Others of the NICE guidelines relate to managing short-term symptoms of menopause and diagnosis and management of premature ovarian insufficiency. A part of the NICE guidelines that is often overlooked in guidelines regarding clinical care is the section on information and advice, that is, communicating with patients about menopause. Healthcare providers are encouraged to provide information on the stages and symptoms of menopause, the health implications of menopause, and potential treatment options for their symptoms. As the National Institute on Aging emphasizes, menopause is part of life, like puberty, and should be discussed openly and with support from healthcare providers. By following these guidelines and engaging their patients in their individualized care, healthcare providers will be able to guide women through their menopausal transition and into older age healthfully.

Jenna Troup, MPH

Jaspers, L; et al. “Health in Middle-Aged and Elderly Women: A Conceptual Framework for Healthy Menopause.” Maturitas. 2015: 81(1):93-98.

http://www.maturitas.org/article/S0378-5122(15)00058-4/references

Lu, S; et al. “Meta-analysis Suggests That Smoking is Associated with an Increased Risk of Early Natural MenopauseMenopause. 2012;19(2):126-132.

http://www.medscape.com/viewarticle/757803

van Dijk, G; et al. “Health Issues for Menopausal Women: The Top 11 Conditions have Common Solutions.” Maturitas. 2015: 80(1):24-30.

http://www.maturitas.org/article/S0378-5122(14)00300-4/abstract

Clinical Application: Managing Menopausal Symptoms with Plant-Based Therapies – Part 1

From Erasmus Clinical Team

woman-book-beach
Visit www.mhicn.com for more information

Between 50-82% of menopausal women report hot flashes or night sweats, and managing menopausal symptoms is notoriously difficult. Indeed, symptoms often last for around four years after a woman’s last menstrual period, which occurs at age 51 on average in Western countries but can vary widely depending on lifestyle and ethnicity.

Concerns among women and healthcare providers about potential adverse health outcomes have led many to use non-hormonal complementary therapies. Recent research and care guidelines have indicated that estrogen-only HRT has little or no increase in the risk of breast cancer, HRT with estrogen and progestogen/progesterone can be associated with an increase in the risk of breast cancer, but any increased risk reduces after stopping HRT. Despite conclusive evidence about potential negative health outcomes associated with HRT, 40-50% of women in Western countries use complementary therapies to manage menopausal symptoms. Complementary therapies can include plant-based product solutions like phytoestrogens, Chinese herbs, acupuncture, behavioral therapies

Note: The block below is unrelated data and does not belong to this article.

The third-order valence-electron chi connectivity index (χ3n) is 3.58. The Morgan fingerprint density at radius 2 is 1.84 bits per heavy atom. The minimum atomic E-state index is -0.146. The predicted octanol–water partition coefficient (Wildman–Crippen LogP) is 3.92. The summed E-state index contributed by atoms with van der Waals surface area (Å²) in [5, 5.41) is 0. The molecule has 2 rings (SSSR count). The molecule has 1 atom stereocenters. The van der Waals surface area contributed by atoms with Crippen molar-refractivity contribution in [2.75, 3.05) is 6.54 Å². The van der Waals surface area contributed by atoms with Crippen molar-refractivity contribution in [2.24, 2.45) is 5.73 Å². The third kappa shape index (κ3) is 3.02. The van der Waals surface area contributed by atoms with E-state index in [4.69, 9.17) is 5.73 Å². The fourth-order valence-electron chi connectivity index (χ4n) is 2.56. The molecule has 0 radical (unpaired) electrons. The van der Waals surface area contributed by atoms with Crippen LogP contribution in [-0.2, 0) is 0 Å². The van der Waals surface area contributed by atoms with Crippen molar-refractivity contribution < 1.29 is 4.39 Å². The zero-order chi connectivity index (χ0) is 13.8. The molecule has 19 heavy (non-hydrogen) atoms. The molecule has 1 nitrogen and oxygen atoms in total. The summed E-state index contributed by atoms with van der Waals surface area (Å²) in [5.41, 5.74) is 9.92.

like yoga and cognitive behavioral therapy, and others.

Erasmus LogoA systematic review and meta-analysis published today in the Journal of the American Medical Association by MHICN collaborators at Erasmus MC found that in 62 trials including 6,653 menopausal women, plant-based therapies reduced the number of daily hot flashes and reduced vaginal dryness, but the effect did not extend to night sweats. Plant-based therapies include eating soy-rich foods, and taking phytoestrogen supplements. The study also assessed newer herbal remedies such as ERr 731 (Rheum rhaptonicum), the active ingredient in Metagenics’ ERr 731/Rhaponticin, and reported associations with improvements in the number of hot flashes in 24 hours as assessed by the Kupperman Index. Metagenics also funded the analysis.

In the table below, see the mean difference in hot flashes and vaginal dryness between women who took phytoestrogens versus those who did not.

Phytoestrogens versus control Mean Difference Confidence interval
Hot flashes -1.32 (-2.02 – -0.61)
Vaginal dryness -0.31 (-0.51 – -0.10)

We should note that the most recent guidelines on care for menopausal women, the 2015 National Institute for Health and Care Excellence Guidelines from the United Kingdom, indicate that clinicians should:

  • Offer women hormone replacement (HRT) for hot flashes and night sweats after discussing risks and benefits
  • Consider HRT to ease low mood
  • Explain that estrogen-only HRT has little or no increase in the risk of breast cancer, while HRT with estrogen and progestogen can be associated with an increase in the risk of breast cancer, but any increased risk reduces after stopping HRT
  • Note that women with cardiovascular risk factors should not automatically be excluded from taking HRT; women and healthcare providers should understand that HRT does not increase cardiovascular disease risk when started in women under 60 years of age, and it does not affect the risk of dying from cardiovascular disease

These points, and others. were covered in our November 2015 blog post on the topic. A companion paper on the association between vasomotor symptoms (hot flashes) and cardiovascular disease was also published recently in PLOS One. We encourage you to read both of the papers and our accompanying blog post here as well.

J. Troup, MPH

Clinical Application: Managing Menopausal Symptoms with Plant-Based Therapies – Part 2

From Erasmus Clinical Team

lady-flower
Visit www.mhicn.com for more information

Between 50-82% of menopausal women report vasomotor symptoms like hot flashes or night sweats, and managing menopausal symptoms is notoriously difficult. Indeed, symptoms often last for around four years after a woman’s last menstrual period, which occurs at age 51 on average in Western countries but can vary widely depending on lifestyle and ethnicity.